Of all the topics I've heard discussed at writers' conferences, in writers' workshops, and in writers' groups, none calls forth more adamant opinions than how a book should begin. Everyone seems to have an opinion about what should be on the first page, or the first five pages of a book.
Many say the writer must provide a hook, something that makes the reader need to keep reading. Opinions vary on what will do the job.
For mystery, suspense, and thrillers, some say the writer must open with a scene of violence. Others say there must be a body on page one or by page ten. Still others say the main character must encounter a question to be answered or a puzzle to be solved.
Obviously Dashiell Hammett did not attend these writerly events. He opens The Maltese Falcon with a detailed description of Sam Spade's face. By the way, Spade does not look like Humphrey Bogart.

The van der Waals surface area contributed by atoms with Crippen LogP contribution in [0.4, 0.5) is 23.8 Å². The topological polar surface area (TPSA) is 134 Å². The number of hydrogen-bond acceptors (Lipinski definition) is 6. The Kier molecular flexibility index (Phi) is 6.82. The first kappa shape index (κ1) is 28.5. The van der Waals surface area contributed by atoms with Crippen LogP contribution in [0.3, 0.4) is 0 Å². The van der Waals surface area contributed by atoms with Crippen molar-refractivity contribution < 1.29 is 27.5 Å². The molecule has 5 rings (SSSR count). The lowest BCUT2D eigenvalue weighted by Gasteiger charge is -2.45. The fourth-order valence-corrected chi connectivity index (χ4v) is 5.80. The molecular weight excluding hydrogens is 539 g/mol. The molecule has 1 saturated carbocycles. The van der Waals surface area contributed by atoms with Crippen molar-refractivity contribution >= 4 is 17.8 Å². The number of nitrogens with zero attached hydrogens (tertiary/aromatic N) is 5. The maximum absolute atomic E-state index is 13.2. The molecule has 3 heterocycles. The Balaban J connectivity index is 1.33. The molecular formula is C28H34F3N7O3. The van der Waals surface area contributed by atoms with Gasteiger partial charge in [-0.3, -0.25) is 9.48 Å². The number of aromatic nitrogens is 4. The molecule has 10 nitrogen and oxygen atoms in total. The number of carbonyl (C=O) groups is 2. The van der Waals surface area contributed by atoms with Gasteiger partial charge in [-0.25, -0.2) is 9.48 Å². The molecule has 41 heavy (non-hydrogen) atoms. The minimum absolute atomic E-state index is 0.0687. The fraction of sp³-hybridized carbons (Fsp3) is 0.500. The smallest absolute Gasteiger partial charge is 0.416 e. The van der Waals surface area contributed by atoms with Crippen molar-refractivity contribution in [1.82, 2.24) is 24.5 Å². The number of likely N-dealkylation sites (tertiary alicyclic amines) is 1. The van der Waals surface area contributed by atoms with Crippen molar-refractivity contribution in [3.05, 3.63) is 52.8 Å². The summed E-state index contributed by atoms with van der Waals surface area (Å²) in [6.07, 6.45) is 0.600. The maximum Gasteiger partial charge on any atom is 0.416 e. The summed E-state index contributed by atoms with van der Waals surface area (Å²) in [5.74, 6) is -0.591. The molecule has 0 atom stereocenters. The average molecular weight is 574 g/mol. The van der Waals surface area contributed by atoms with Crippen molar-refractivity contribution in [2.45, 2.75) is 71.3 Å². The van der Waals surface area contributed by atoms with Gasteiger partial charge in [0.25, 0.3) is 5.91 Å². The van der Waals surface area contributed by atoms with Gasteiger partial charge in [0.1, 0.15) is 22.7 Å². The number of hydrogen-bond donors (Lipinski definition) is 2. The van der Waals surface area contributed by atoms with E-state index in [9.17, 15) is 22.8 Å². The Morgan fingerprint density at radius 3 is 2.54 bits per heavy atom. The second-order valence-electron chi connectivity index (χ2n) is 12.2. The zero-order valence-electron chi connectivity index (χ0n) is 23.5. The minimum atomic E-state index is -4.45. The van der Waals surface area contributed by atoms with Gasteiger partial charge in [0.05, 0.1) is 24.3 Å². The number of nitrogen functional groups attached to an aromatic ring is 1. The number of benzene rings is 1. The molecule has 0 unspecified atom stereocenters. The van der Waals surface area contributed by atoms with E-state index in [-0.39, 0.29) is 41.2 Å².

When I recently graduated from learning how to write a book to learning how to market a book, I discovered a handy way to see how a book should begin. For each of its categories, Amazon provides a list of the 100 best-sellers. The writer has only to choose one and use the "Look Inside" feature to read the opening pages.
I did this recently and discovered the top ten best-selling examples of the kind of book I am writing begin in all sorts of interesting ways. One of them even starts with a physical description of her sleuth.